Basic formatting

  • Headings: if we assume section is the top level: then \section{...} becomes # ..., \subsection{...} becomes ## ... and \subsubsection{...} becomes ### ...
  • Mathematics: Update latex mathematics to $``latex ... and $$``latex ... $$ notation if using RStudio.
  • Paragraph delimiters: If using RStudio then remove single line breaks that were not intended to be paragraph breaks.
  • Hyperlinks: Convert LaTeX Hyperlinks from \href or url to [text](url) format.

LaTeX things

  • Comments: Remove any LaTeX comments or switch from % comment to <!-- comment -->
  • LaTeX escaped characters: Remove unnecessary escape characters (e.g., \% is just %).
  • R Markdown escaped characters: Writing about the R Markdown language in R Markdown sometimes requires the use of HTML codes for special characters such as backticks (&#96;) and backslashes (&#92;) to prevent the text from being interpreted; see here for a list of HTML character codes.
  • Header: Remove the LaTeX header information up to and including \begin{document}; extract any incorporate any relevant content such as title, abstract, author, date, etc.

R Markdown Analysis of Winter Olympic Medal Data

The following shows the output of the actual analysis after running the rmd source through Knit HTML in Rstudio. If you're curious, you may wish to view the rmd source code on GitHub side by side this point at this point.

Import Dataset

medals <- read.csv("data/medals.csv")
medals$Year <- as.numeric(medals$Year)
medals <- medals[!$Year), ]       

The Olympic Medals data frame includes r nrow(medals) medals from r min(medals[["Year"]]) to r max(medals[["Year"]]). The data was sourced from The Guardian Data Blog.

Total Medals by Year

x <- aggregate(medals$Year, list(Year = medals$Year), length)
names(x) <- c("year", "medals") 
x$pos <- seq(x$year) 
fit <- nls(medals ~ a * pos ^ b + c, x, start = list(a=10, b=1, c = 50))

In general over the years the number of Winter Olympic medals awarded has increased. In order to model this relationship, year was converted to ordinal position. A three parameter power function seemed plausible, $latex y = ax^b + c$, where $latex y$ is total medals awarded and $latex x$ is the ordinal position of the olympics starting at one. The best fitting parameters by least-squares were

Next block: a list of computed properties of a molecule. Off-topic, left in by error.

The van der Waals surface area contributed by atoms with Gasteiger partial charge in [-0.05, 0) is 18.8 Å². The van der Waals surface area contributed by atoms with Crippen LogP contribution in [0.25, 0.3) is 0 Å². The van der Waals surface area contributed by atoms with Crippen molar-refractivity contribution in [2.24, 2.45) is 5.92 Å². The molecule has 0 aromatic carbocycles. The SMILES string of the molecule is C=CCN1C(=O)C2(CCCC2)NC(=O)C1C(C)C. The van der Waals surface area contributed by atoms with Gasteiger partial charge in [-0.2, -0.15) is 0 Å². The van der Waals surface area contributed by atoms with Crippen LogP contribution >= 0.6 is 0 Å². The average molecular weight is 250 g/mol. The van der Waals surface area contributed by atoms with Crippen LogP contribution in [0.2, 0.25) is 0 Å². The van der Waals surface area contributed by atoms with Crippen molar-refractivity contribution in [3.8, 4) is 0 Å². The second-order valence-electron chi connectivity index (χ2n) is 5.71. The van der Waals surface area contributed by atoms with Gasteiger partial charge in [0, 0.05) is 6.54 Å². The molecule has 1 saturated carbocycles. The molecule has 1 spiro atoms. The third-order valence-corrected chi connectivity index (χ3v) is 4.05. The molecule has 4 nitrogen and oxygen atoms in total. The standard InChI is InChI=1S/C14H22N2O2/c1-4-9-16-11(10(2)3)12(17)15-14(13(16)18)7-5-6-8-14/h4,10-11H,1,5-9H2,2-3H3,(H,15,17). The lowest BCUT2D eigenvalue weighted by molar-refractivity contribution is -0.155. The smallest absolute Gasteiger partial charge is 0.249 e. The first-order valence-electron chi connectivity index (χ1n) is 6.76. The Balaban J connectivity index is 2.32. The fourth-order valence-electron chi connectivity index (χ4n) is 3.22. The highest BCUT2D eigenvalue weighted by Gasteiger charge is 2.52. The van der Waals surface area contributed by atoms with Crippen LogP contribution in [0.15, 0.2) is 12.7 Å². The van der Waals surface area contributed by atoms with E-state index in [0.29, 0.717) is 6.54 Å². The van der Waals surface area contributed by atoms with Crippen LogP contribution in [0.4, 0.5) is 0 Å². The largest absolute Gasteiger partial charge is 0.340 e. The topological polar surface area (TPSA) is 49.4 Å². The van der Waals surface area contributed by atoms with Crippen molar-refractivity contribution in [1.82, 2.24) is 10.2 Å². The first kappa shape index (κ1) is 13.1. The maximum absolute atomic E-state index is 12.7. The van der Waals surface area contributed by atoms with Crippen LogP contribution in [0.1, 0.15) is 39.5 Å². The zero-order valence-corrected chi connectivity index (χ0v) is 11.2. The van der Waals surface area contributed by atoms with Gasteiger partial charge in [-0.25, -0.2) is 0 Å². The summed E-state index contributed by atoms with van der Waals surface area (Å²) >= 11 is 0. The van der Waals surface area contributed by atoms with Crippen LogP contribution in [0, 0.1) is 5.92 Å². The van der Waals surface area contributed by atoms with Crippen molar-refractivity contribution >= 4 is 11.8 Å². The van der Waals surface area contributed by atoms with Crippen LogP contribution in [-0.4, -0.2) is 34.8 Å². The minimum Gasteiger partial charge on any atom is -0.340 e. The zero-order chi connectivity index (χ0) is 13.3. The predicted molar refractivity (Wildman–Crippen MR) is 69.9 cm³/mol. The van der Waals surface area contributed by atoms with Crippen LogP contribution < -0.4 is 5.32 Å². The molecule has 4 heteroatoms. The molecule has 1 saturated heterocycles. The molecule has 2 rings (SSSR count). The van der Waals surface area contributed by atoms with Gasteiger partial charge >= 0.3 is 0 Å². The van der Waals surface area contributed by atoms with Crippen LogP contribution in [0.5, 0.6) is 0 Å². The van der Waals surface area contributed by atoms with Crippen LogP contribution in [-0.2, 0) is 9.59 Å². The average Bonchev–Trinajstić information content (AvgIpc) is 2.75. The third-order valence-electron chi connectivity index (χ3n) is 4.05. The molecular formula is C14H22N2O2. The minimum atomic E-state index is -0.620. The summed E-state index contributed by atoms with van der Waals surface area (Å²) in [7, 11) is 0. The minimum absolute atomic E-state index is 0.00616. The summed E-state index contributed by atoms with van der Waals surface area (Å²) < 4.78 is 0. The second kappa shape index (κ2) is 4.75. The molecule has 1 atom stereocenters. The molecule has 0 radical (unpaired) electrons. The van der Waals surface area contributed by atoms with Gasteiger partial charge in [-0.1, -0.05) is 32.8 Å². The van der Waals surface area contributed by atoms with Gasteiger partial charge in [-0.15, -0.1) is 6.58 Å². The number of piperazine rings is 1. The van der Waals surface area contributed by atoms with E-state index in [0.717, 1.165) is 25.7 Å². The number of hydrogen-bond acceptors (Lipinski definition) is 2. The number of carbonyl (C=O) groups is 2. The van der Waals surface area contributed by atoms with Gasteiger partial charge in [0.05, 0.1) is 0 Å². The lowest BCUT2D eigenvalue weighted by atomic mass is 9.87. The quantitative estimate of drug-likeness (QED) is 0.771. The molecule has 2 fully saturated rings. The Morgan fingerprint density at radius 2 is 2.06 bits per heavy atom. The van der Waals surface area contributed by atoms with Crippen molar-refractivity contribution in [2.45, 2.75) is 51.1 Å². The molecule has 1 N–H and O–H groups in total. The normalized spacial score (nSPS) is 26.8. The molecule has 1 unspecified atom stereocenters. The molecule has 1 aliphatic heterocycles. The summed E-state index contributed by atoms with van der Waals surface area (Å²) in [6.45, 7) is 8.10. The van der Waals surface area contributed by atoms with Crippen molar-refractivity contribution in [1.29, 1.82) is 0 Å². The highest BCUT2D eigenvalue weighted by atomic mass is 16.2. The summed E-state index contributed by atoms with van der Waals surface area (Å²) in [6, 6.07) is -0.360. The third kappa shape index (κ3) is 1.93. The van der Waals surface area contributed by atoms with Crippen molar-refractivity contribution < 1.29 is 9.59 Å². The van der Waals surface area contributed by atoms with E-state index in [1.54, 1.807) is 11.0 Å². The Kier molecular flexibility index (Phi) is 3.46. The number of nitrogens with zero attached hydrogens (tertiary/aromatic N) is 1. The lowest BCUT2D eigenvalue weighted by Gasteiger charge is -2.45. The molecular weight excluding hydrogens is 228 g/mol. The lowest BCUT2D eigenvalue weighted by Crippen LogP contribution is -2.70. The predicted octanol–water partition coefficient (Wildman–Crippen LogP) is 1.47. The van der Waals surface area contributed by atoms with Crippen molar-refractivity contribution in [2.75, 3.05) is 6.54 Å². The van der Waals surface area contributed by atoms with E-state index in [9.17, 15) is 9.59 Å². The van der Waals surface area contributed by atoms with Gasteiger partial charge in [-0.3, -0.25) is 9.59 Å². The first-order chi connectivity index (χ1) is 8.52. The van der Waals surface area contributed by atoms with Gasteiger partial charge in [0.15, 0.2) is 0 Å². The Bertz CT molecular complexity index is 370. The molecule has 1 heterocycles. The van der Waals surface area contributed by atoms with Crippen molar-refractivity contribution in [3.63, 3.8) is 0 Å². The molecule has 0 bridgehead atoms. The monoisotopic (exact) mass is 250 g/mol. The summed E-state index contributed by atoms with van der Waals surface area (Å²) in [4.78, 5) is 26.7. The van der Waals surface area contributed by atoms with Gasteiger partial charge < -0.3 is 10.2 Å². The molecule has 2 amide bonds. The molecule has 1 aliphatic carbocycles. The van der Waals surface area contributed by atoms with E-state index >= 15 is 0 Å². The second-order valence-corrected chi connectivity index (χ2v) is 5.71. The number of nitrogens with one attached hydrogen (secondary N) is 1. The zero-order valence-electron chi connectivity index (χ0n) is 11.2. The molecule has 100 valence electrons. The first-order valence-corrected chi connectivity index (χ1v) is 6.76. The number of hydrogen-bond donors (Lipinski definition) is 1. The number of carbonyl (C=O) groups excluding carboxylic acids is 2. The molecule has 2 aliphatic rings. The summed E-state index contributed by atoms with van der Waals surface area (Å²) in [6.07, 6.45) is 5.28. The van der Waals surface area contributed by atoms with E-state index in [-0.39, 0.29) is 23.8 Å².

$$latex r I(round(coef(fit)["a"], 3)) x^{r I(round(coef(fit)["b"], 3)) + r I(round(coef(fit)["c"], 3))}. $$

The figure displays the data and the line of best fit for the model. The model predicts that 2010, 2014, and 2018 would have r round(predict(fit, data.frame(pos=max(x[["pos"]]) + 1))), r round(predict(fit, data.frame(pos=max(x[["pos"]]) + 2))), and r round(predict(fit, data.frame(pos=max(x[["pos"]]) + 3))) medals respectively.

plot(medals ~ pos, x,  las = 1, 
		ylab = "Total Medals Awarded", 
		xlab = "Ordinal Position of Olympics",
        main="Total medals awarded 
     by ordinal position of Olympics with
     predicted three parameter power function fit displayed.",
		las = 1,
lines(x$pos, predict(fit))

Gender Ratio by Year

medalsByYearByGender <- aggregate(medals$Year, 
    list(Year = medals$Year, Event.gender = medals$Event.gender), length)
medalsByYearByGender <- medalsByYearByGender[medalsByYearByGender$Event.gender 
    != "X", ]
propf <- list()
propf$prop <- medalsByYearByGender[medalsByYearByGender$Event.gender == "W", "x"] / (
			medalsByYearByGender[medalsByYearByGender$Event.gender == "W", "x"] +
			medalsByYearByGender[medalsByYearByGender$Event.gender == "M", "x"])
propf$year <- medalsByYearByGender[medalsByYearByGender$Event.gender == "W", "Year"]
propf$propF <- format(round(propf$prop, 2))

propf$table <- with(propf, 	cbind(year, propF))